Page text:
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Table 2 Clinical features of the main types of immune-mediated cerebellar ataxias

From: Immune-mediated cerebellar ataxias: from bench to bedside

  Gluten ataxia Paraneoplastic cerebellar degeneration Anti-GAD65 Ab-associated cerebellar ataxia
Gender Women in 50–60% of patients   Mostly women (80–90%)
Mean age (years) Mostly 40–50 (median 48) 26–85 (median 61) Mostly 50–60 (mean 58)
Clinical course Chronic/insidious Subacute Subacute or chronic/insidious
Cerebellar signs Gait ataxia is predominant (100%), accompanied by upper limb (75%) and lower limb ataxia (90%), dysarthria (656%), and nystagmus (84%). Pancerebellar cerebellar ataxias, which are sometimes preceded by nausea, vomiting and dizziness. Gait ataxia is predominant (100%), accompanied by limb ataxia (71%), dysarthria (66%), and nystagmus (64%)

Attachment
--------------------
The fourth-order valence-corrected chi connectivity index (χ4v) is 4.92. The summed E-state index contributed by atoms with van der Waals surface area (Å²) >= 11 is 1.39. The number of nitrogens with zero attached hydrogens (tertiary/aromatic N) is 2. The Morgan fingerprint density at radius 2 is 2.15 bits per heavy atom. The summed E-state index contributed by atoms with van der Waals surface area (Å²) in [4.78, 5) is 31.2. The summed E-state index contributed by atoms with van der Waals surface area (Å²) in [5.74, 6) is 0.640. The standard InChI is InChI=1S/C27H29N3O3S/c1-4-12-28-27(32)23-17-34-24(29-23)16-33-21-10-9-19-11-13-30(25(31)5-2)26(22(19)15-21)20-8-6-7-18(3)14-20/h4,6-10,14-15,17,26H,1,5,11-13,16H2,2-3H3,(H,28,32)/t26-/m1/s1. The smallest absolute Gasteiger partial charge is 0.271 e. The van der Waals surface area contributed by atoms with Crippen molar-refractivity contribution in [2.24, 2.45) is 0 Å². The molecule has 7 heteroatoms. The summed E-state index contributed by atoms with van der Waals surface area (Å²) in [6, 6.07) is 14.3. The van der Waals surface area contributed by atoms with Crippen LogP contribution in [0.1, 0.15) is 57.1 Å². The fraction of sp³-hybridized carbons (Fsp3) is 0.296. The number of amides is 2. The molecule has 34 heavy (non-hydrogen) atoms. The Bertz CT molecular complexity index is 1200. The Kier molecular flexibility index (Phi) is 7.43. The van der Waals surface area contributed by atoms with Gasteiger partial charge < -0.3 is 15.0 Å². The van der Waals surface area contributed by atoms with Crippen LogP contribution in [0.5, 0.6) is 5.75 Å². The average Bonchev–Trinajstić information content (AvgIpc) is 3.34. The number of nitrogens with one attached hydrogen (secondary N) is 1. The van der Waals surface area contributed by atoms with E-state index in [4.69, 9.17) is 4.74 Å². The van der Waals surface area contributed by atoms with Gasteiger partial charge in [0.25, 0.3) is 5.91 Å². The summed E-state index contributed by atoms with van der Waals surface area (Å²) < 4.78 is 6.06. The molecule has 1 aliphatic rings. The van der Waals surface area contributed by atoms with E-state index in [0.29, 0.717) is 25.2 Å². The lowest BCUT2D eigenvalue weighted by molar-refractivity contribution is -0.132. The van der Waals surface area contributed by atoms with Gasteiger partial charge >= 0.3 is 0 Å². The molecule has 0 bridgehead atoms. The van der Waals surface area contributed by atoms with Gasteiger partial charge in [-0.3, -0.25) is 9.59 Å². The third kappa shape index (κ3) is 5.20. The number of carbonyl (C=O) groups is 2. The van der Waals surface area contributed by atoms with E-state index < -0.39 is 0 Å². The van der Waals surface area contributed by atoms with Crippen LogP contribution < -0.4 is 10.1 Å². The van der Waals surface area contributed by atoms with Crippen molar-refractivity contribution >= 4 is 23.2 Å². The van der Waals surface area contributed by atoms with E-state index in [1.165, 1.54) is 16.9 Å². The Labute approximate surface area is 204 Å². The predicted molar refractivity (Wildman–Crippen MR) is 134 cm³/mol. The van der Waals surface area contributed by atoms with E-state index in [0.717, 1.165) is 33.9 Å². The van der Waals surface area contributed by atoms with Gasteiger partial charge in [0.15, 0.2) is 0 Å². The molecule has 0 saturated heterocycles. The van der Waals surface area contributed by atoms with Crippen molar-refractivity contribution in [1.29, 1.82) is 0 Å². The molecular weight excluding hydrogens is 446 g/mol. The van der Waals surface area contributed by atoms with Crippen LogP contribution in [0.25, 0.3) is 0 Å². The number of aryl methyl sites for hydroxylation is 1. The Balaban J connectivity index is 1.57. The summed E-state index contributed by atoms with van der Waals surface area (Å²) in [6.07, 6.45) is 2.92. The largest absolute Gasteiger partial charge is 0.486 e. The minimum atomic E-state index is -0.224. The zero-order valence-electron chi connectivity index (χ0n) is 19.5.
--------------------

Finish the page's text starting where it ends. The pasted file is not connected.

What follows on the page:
Other symptoms Sensorimotor axonal neuropathy, gluten-sensitive enteropathy, gastrointestinal symptoms, focal myoclonus, palatal tremor, and opsoclonus Malignancy, e.g. breast, uterus, ovaries, SCLC, Hodgkin’s disease, thymoma Stiff-person syndrome, epilepsy, myasthenia gravis
Associated autoimmune diseases Thyroiditis, T1DM, pernicious anemia Not correlated T1DM, thyroiditis, hemolytic anemia
Autoantibodies Anti-gliadin Ab, TG2 Ab, TG6 Ab Anti-Yo, Hu, Tr, CV2, Ri, Ma2, and VGCC(P/Qtype) Abs Anti-GAD65 Ab, TPO, TG, ANA: 30/41 (73%)
Cerebellar atrophy on MRI Normal or mild atrophy Initially normal (during subacute phase) Normal or mild atrophy
  1. Epidemiological data are cited from our previous Consensus paper [2]
  2. Abbreviations: SCLC, small cell lung carcinoma, TG2 Ab and TG6 Ab anti-transglutaminase 2 and 6 Abs